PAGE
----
Why did the Soviet system fail? How is it that a political order, born of revolution, perished from stagnation? What caused a seemingly stable polity to collapse? Philip Roeder finds the answer to these questions in the Bolshevik "constitution"--the fundamental rules of the Soviet system that evolved from revolutionary times into the post-Stalin era. These rules increasingly prevented the Communist party from responding to the immense social changes that it had itself set in motion: although the Soviet political system initially had vast resources for transforming society, its ability to transform itself became severely limited.
In Roeder's view, the problem was not that Soviet leaders did not attempt to change, but that their attempts were so often defeated by institutional resistance to reform. The leaders' successful efforts to stabilize the political system reduced its adaptability, and as the need for reform continued to mount, stability became a fatal flaw. Roeder's analysis of institutional constraints on political behavior represents a striking departure from the biographical approach common to other analyses of Soviet leadership, and provides a strong basis for comparison of the Soviet experience with constitutional transformation in other authoritarian polities.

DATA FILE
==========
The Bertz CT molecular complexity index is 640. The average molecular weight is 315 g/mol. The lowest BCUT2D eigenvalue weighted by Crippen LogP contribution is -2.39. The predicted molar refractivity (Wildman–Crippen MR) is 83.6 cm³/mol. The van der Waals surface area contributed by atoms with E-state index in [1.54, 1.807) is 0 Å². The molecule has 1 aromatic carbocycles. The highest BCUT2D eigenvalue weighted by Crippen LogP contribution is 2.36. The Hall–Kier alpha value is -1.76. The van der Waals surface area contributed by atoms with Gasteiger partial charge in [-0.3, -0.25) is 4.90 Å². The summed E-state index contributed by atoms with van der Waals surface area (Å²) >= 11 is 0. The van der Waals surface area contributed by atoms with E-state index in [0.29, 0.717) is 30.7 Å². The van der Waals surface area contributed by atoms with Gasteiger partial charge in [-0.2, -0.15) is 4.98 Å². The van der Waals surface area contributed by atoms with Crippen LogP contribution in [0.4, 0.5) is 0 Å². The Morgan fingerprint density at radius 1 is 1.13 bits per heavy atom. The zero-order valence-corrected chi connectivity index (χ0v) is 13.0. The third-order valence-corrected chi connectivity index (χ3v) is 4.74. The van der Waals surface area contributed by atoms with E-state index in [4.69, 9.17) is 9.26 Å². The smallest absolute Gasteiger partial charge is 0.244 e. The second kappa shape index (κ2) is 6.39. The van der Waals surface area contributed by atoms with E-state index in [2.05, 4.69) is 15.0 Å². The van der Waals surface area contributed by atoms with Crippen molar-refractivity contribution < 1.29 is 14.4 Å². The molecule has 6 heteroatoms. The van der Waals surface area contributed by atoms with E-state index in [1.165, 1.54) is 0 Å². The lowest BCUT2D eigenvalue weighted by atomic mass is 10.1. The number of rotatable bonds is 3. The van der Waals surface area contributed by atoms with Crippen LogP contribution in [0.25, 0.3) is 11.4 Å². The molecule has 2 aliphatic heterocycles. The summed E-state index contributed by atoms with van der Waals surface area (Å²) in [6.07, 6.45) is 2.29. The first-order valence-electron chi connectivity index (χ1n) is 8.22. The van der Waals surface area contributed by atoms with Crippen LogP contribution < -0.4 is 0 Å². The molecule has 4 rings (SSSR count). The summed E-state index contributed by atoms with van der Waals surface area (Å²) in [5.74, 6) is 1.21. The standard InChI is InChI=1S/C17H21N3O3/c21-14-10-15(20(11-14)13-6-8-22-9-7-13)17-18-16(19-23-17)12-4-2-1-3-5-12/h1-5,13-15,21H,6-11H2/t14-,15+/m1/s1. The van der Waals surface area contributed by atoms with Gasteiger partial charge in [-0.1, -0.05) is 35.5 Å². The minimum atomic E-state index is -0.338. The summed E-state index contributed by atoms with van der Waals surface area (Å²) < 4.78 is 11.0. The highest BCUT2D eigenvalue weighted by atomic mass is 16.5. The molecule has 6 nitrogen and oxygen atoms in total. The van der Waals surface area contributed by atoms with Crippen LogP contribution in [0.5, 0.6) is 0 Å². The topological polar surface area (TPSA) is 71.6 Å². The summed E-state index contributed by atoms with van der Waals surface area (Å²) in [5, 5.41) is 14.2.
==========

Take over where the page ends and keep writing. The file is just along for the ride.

"This is fashionable political science theory applied to what will surely be one of the great social science puzzles of the twentieth century-why the Soviet system collapsed.... Although the book's primary audience is in the universities, the general reader will gain insight into the ultimate weaknesses of the Soviet system and a good idea of how 'new institutionalism' stacks up as an explanation against traditional alternatives, particularly those stressing the importance of political culture."--Foreign Affairs
"This is an important book. Roeder's analysis of the Soviet 'constitution' is an original, synthetic interpretation of Soviet political history, based on a structural theory of political dynamics. It will be essential reading for students of Soviet politics, and readers outside that field will also find the work of interest. It draws explicitly on the latest literature in organization theory and comparative politics (the so-called new institutionalism) and does not assume prior knowledge of the details of the Soviet system."--George W. Breslauer, University of California, Berkeley
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Other Princeton books authored or coauthored by Philip G. Roeder: